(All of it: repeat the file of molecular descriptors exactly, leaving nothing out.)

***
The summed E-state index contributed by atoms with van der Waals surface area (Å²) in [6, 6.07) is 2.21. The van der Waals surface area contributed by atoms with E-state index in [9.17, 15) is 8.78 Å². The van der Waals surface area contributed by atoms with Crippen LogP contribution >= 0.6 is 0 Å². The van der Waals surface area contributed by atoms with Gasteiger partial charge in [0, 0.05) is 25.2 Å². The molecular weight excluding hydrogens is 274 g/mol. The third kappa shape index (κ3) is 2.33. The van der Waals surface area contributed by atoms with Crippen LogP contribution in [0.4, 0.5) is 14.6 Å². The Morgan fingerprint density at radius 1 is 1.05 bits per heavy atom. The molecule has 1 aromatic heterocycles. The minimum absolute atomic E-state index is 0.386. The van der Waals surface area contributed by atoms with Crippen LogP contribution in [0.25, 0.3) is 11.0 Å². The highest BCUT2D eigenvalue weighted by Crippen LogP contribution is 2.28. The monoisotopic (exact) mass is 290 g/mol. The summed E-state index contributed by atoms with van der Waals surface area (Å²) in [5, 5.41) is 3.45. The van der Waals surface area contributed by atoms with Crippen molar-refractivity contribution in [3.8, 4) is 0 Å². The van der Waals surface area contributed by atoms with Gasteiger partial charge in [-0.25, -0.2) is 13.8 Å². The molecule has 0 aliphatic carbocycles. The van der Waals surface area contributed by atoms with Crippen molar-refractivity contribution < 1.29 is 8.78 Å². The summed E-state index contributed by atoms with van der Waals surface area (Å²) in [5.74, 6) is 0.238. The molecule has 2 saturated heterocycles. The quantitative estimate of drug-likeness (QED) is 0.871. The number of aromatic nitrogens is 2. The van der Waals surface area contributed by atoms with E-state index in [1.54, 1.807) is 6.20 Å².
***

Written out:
The summed E-state index contributed by atoms with van der Waals surface area (Å²) in [6, 6.07) is 2.21. The van der Waals surface area contributed by atoms with E-state index in [9.17, 15) is 8.78 Å². The van der Waals surface area contributed by atoms with Crippen LogP contribution >= 0.6 is 0 Å². The van der Waals surface area contributed by atoms with Gasteiger partial charge in [0, 0.05) is 25.2 Å². The molecular weight excluding hydrogens is 274 g/mol. The third kappa shape index (κ3) is 2.33. The van der Waals surface area contributed by atoms with Crippen LogP contribution in [0.4, 0.5) is 14.6 Å². The Morgan fingerprint density at radius 1 is 1.05 bits per heavy atom. The molecule has 1 aromatic heterocycles. The minimum absolute atomic E-state index is 0.386. The van der Waals surface area contributed by atoms with Crippen LogP contribution in [0.25, 0.3) is 11.0 Å². The highest BCUT2D eigenvalue weighted by Crippen LogP contribution is 2.28. The monoisotopic (exact) mass is 290 g/mol. The summed E-state index contributed by atoms with van der Waals surface area (Å²) in [5, 5.41) is 3.45. The van der Waals surface area contributed by atoms with Crippen molar-refractivity contribution in [3.8, 4) is 0 Å². The van der Waals surface area contributed by atoms with Gasteiger partial charge in [-0.25, -0.2) is 13.8 Å². The molecule has 0 aliphatic carbocycles. The van der Waals surface area contributed by atoms with Crippen molar-refractivity contribution < 1.29 is 8.78 Å². The summed E-state index contributed by atoms with van der Waals surface area (Å²) in [5.74, 6) is 0.238. The molecule has 2 saturated heterocycles. The quantitative estimate of drug-likeness (QED) is 0.871. The number of aromatic nitrogens is 2. The van der Waals surface area contributed by atoms with E-state index in [1.54, 1.807) is 6.20 Å².